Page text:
You like hidden depths in your television drama? You thought it was quite good the way David Tennant’s last Who episode rewarded the viewer for remembering past events from earlier series? Yeah, welcome to Lost. Most brilliantly of all, even if you’re a bit crap at picking up on these things, it really doesn’t matter that much. But – it does add to the overall experience (it’s like when a smart-arsed stand-up comedian makes a joke based on an obscure reference that not many people will get, but you;re one of the people who do get that reference. You know how that feels? Good, isn’t it? Much of Lost is like that.)
- You want deep? You like deep? Okay, a few of the recurring themes with Lost are: the eternal philosophical quandary between fate versus free will, science versus faith, good versus evil, black versus white. Redemption. Isolation. Imprisonment. Parapsychology. Rebirth. Religion. Revenge. Salvation, secrets, daddy issues and a load of guns. And, one of the most pivotal issues in the entire series begins with a central character listening to Pixies’ “Gouge Away” on their car stereo.
Demented obsessive internet geekery? For a television programme that doesn’t involve anyone being in outer space, being a vampire, or being a vampire slayer, Lost racks up a comprehensive EPIC WIN in this regard. Bewilderingly verbose fanboy wiki Lostpedia currently contains a total of 6,077 different pages exploring the entire ethos of the Lost universe (probably even more by the time we click ‘Publish’). Several of which we’ve blatantly ‘borrowed’ from for these very bullet points.
Even if you’ve sat through the series, and scoffed at the more outrageous parts of it, you might be surprised to discover that some of the more surprising twists are grounded in actual proper scientific theory. Top sci-fi website io9.com pointed out that the central tenet of Lost – a big spooky island containing magical magnetic powers and which might just be able to travel through time and space – covers many theories hoping to be explored more deeply by the physicists working on the Large Hadron Collider. And yet, Lost began several years before the LHC became news. And you thought Lost was a drama series, it’s actually a documentary beamed back from the future. Er, starring the guy from Party Of Five, and the kid from Hetty Wainthrop Investigates.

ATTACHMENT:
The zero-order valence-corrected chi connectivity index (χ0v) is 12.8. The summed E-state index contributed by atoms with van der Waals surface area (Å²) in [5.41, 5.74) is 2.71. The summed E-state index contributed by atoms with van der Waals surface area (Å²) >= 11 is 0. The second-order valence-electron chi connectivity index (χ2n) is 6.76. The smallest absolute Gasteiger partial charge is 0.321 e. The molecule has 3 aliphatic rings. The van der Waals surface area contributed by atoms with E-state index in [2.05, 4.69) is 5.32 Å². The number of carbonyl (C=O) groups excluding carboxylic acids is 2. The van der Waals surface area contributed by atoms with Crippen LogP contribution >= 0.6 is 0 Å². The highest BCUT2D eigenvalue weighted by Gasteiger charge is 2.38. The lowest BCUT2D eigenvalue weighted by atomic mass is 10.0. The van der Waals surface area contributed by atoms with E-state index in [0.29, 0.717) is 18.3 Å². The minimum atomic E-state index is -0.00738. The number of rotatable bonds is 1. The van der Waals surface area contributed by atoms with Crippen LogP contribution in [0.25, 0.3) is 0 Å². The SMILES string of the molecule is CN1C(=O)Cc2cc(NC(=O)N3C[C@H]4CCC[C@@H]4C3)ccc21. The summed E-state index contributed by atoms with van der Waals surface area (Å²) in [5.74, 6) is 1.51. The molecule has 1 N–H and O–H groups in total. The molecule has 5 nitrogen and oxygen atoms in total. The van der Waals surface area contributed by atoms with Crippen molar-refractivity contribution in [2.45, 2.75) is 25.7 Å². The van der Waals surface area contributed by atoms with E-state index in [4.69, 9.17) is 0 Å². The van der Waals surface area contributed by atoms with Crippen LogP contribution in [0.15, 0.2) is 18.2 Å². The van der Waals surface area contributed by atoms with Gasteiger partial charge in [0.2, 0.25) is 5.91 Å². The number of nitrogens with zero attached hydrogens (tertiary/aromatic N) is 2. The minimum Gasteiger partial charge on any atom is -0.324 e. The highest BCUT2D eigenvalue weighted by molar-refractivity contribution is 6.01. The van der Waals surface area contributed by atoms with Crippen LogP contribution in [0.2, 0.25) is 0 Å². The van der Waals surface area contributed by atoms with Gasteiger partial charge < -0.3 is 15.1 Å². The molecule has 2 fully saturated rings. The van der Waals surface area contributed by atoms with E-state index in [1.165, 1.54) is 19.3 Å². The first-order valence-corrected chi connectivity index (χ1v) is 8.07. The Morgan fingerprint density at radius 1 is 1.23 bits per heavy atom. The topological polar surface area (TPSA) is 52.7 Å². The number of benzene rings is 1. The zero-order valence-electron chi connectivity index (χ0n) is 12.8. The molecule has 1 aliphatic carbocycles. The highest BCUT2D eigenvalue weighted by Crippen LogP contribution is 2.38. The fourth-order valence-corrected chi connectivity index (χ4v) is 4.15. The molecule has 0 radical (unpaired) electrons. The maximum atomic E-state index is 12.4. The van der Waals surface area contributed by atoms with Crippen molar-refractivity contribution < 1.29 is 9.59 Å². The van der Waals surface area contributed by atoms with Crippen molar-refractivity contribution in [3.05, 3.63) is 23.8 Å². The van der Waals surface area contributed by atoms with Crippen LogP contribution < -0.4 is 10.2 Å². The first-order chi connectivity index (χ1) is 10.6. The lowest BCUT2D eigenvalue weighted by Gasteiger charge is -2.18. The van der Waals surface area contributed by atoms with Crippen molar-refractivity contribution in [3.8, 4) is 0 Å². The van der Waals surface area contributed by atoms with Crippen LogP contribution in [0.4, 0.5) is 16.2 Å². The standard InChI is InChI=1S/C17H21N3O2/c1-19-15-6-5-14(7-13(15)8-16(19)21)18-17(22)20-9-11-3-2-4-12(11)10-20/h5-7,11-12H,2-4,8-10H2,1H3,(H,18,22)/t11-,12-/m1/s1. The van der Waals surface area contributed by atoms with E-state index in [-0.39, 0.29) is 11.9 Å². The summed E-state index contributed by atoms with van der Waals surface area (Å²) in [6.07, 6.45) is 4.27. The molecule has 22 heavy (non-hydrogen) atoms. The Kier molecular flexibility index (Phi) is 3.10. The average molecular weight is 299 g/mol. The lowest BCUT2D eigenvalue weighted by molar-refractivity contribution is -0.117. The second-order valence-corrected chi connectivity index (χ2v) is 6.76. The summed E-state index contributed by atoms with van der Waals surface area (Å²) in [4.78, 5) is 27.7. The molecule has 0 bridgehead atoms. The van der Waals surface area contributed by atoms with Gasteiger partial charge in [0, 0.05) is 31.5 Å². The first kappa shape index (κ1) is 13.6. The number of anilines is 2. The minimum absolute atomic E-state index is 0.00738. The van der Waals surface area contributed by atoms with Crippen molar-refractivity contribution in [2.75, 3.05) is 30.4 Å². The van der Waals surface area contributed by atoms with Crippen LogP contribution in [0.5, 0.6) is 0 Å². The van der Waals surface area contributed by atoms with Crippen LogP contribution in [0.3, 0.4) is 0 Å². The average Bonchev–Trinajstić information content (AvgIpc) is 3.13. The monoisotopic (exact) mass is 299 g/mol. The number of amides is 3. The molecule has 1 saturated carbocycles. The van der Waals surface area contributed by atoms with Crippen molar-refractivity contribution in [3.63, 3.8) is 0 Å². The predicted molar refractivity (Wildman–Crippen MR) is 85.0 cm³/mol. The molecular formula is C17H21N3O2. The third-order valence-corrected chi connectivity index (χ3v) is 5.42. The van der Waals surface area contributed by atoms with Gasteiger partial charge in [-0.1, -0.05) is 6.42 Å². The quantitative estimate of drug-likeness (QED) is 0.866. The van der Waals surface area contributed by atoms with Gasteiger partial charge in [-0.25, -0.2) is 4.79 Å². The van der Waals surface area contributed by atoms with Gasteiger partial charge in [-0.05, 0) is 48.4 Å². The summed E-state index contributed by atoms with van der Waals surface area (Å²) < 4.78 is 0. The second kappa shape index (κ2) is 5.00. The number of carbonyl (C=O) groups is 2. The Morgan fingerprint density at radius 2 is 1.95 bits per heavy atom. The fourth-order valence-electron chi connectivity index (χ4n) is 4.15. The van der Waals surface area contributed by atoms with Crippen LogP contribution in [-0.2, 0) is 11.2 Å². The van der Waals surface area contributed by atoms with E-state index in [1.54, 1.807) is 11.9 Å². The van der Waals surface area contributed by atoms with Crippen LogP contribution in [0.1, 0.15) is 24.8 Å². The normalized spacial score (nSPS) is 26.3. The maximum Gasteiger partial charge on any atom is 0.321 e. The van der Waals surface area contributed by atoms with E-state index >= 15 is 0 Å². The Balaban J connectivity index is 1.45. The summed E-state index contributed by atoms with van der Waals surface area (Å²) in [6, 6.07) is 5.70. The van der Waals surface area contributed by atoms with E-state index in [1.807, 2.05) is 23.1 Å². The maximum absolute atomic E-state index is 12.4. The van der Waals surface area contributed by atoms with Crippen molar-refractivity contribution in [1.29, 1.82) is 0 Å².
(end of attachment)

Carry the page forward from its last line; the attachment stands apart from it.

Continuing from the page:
Even though the series is now in its final season, crackpot theories still abound. The aforementioned Io9 has compiled fifty of their favourites, but we’ve got one of our own, which you can read in the comments section (providing you’ve seen the first two episodes of the final series, otherwise it might ruin your enjoyment of everything. Actually, it will anyway, because we’re definitely right. You’ll see.)
We haven’t even mentioned anything specific about the heroes and villains from the Lost characters throughout all that, and this is partly because, the way things have gone so far, we possibly may not yet know who exactly is a hero, and who is a villain. Sawyer started off as the most obvious bad guy, but as the series went on (in keeping with the whole ‘redemption’ thing), he became a hero. And, at the time of writing this, well, “erk” seems to sum things up.
We’ll wrap things up here. It’d be more proper to actually round this entry off with an actual summary of the series as a whole (well, we say ‘proper’, you might say ‘less insulting to your intelligence’. Tomayto, tomarto), but the truth is, we’re still not entirely sure what the ruddy flip is going on. One thing is for sure, though. Lost has kept us completely captivated for more hours than any television show over the last decade (other than Seinfeld, but we were very late to that party), and it’s that fact more than any other which means it’s our Seventh Best Television Programme Of The 00s.
(Remember kids: our crackpot theory on all of this in the comments.